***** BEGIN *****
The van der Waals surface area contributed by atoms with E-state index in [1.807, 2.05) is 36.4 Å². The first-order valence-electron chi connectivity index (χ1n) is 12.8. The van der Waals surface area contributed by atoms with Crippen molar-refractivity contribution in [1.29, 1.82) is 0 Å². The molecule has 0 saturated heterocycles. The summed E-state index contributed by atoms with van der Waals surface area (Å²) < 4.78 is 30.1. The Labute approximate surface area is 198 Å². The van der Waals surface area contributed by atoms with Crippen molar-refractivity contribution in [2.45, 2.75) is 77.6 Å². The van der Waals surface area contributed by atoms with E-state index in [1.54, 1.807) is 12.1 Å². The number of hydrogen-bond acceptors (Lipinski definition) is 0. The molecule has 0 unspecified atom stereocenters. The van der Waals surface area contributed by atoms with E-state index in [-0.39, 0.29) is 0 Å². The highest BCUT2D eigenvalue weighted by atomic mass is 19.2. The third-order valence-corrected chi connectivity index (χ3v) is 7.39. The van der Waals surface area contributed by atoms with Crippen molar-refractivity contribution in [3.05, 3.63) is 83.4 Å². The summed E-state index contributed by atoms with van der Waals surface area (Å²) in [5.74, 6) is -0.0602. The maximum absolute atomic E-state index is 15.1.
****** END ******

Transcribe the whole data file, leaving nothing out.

The van der Waals surface area contributed by atoms with E-state index in [1.807, 2.05) is 36.4 Å². The first-order valence-electron chi connectivity index (χ1n) is 12.8. The van der Waals surface area contributed by atoms with Crippen molar-refractivity contribution in [1.29, 1.82) is 0 Å². The molecule has 0 saturated heterocycles. The summed E-state index contributed by atoms with van der Waals surface area (Å²) < 4.78 is 30.1. The Labute approximate surface area is 198 Å². The van der Waals surface area contributed by atoms with Crippen molar-refractivity contribution in [2.45, 2.75) is 77.6 Å². The van der Waals surface area contributed by atoms with E-state index in [1.54, 1.807) is 12.1 Å². The number of hydrogen-bond acceptors (Lipinski definition) is 0. The molecule has 0 unspecified atom stereocenters. The van der Waals surface area contributed by atoms with E-state index in [-0.39, 0.29) is 0 Å². The highest BCUT2D eigenvalue weighted by atomic mass is 19.2. The third-order valence-corrected chi connectivity index (χ3v) is 7.39. The van der Waals surface area contributed by atoms with Crippen molar-refractivity contribution in [3.05, 3.63) is 83.4 Å². The summed E-state index contributed by atoms with van der Waals surface area (Å²) in [5.74, 6) is -0.0602. The maximum absolute atomic E-state index is 15.1.